The U.N. Intergovernmental Panel on Climate Change (IPCC) issues warning and calls for aggressive action.

People in our community and around the world need to clearly understand the recent report by the IPCC—its warning, and, above all, its message that current actions are inadequate and must be replaced by aggressive actions by humanity and its leaders. The good news? We have the tools we need to make a difference. The City of Orillia will be taking steps this year to implement its climate change action plan, Orillia’s Climate Future—and Orillia residents can expect to hear about—and see—some of the actions that the IPCC is recommending being implemented right here in our community. Your city will be asking you to go electric in your homes and your car.

What was the IPCC Climate Change Report that was issued in early March of this year?

The AR6 Synthesis Report: Climate Change 2023 was a summary of a cycle of reports that have been published over the five years between 2018 and 2023, reports which demonstrated how greenhouse gases caused by human activities are wreaking unprecedented damage around the world. The report indicated that, at current emission levels, many parts of the planet will become unliveable in the next few decades.

What was the central warning of the report?

The ability for human life to continue much as it has been over the past century rests on the actions we take in the next seven years. The report’s conclusion is that “There is a rapidly closing window of opportunity to secure a liveable and sustainable future for all.” There is no time to lose if we hope to meet the target of limiting the rise in global average temperature to below 1.5 degrees Celsius. Failure to do so will lead to ever more extreme weather events (tornadoes, hurricanes, droughts and flooding) that will take lives, destroy infrastructure, reduce food production, and make parts of the world unhabitable—in short, create a world that may be unrecognizable and for which humanity is simply not prepared.

What actions are needed to avoid the worst consequences of the climate crisis?

The report was not all doom and gloom. The writers sent a clear message that we have what it takes—right now—to reduce greenhouse gases quickly, perhaps quickly enough, if we act aggressively, to restrict global warming to the 1.5 degrees Celsius that has been the target over the past two decades. The report warns, however, that we cannot delay any longer. If we do, the global temperature will rise to 2 degrees or higher—with catastrophic consequences.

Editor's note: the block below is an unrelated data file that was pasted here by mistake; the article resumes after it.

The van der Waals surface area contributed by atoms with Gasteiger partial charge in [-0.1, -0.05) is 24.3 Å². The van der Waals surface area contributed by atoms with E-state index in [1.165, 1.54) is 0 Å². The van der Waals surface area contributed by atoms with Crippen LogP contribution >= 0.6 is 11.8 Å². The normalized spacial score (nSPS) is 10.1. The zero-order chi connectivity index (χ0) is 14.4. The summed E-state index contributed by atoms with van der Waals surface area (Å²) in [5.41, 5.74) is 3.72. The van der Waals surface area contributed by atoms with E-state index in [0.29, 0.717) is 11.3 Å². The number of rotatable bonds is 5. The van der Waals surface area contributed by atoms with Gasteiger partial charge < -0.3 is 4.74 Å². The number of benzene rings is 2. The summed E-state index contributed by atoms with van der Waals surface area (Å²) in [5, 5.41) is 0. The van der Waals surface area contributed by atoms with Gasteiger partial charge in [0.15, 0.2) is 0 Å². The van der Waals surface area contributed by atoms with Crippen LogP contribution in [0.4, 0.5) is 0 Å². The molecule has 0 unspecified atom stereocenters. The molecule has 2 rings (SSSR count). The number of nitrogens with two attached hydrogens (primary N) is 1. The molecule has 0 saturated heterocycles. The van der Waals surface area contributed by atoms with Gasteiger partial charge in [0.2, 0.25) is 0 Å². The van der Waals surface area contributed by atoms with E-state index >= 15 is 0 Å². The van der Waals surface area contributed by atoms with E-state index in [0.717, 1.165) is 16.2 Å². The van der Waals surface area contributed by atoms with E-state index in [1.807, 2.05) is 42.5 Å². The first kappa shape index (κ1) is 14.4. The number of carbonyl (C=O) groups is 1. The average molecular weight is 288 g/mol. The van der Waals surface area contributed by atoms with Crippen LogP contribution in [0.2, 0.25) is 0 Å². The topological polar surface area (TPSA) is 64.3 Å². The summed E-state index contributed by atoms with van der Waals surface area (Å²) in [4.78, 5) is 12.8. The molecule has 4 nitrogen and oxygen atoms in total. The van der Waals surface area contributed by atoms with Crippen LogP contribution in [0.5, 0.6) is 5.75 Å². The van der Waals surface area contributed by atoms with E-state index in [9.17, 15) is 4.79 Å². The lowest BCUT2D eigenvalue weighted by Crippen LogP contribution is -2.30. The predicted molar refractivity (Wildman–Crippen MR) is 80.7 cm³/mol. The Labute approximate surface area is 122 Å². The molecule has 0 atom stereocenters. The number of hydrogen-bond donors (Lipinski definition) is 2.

What must we do? The MIT Technology Review summarizes the report’s recommendations:

1. Deploy wind and solar power, and a lot of it. Cutting emissions in the near term will require shifting away from polluting fossil fuels for energy production and toward renewable energy sources like wind and solar power. Tzeporah Berman, international program director with, argues that “avoiding the worst-case scenarios is only possible if we stop the expansion of new oil, gas and coal . . . and focus on efficiency, reducing dependence on polluting fossil fuels, scaling up electrification of transport and renewable energy” – in short, leaving oil and gas in the ground. Making the change to renewable energy provides a low-cost, low-carbon path to meet global energy needs without harming nature and communities.

2. Cut methane emissions from fossil-fuel production and waste. Carbon dioxide is the main culprit in climate change, but it’s not alone in its planet-warming effects. Methane is about 80 times more powerful as a greenhouse gas than carbon dioxide. Methane emissions, primarily from agriculture and oil and gas exploration and production, must be cut by one-third by 2030.

3. Protect natural ecosystems that trap carbon. Wetlands, forests, grasslands, and the tropical rain forests are among the planet’s largest carbon sinks. Preserving these ecosystems is a low-cost way to slow climate change. In addition, about 20% of global emissions are “from agriculture, forestry and changes in land use. . . Conserving and restoring natural ecosystems will not only be key for preserving biodiversity—it’ll have emissions benefits too.”

4. Use energy efficiently in vehicles, homes, and industry. The shift to electric vehicles is underway, but needs to accelerate. In addition, shifting to public transportation and biking for some travel needs could be an inexpensive way to limit near-term emissions. And the upside is that boosting efficiency in everything from vehicles and buildings to appliances and equipment often ends up paying for itself in cost savings.

So what needs to be done?

First and foremost, a sense of urgency must motivate our actions. The report makes clear that the world needs to see the use of fossil fuels peak “by 2025 at the very latest, nearly halve GHG emissions by 2030 and reach net-zero CO2 emissions around 2050.” The World Resources Institute reporting sums up clearly:

“We’ll need an all-hands-on-deck approach to guarantee that communities experiencing increasingly harmful impacts of the climate crisis have the resources they need to adapt to this new world. Governments, the private sector, civil society and individuals must all step up to keep the future we desire in sight. A narrow window of opportunity is still open, but there’s not one second to waste (italics ours).”

The IPCC report could not be clearer. The World Economic Forum notes, “We’re not too late to avoid passing 1.5 degrees Celsius, but the greatest threat is apathy. The impacts of climate change will only get worse. The cost of inaction is far greater than the cost of action—and the financial implications will impact everyone, from governments to companies and families.”

Take heed, Canada. Take heed, Ontario. Take heed, Orillia. We are all called upon to act—now.

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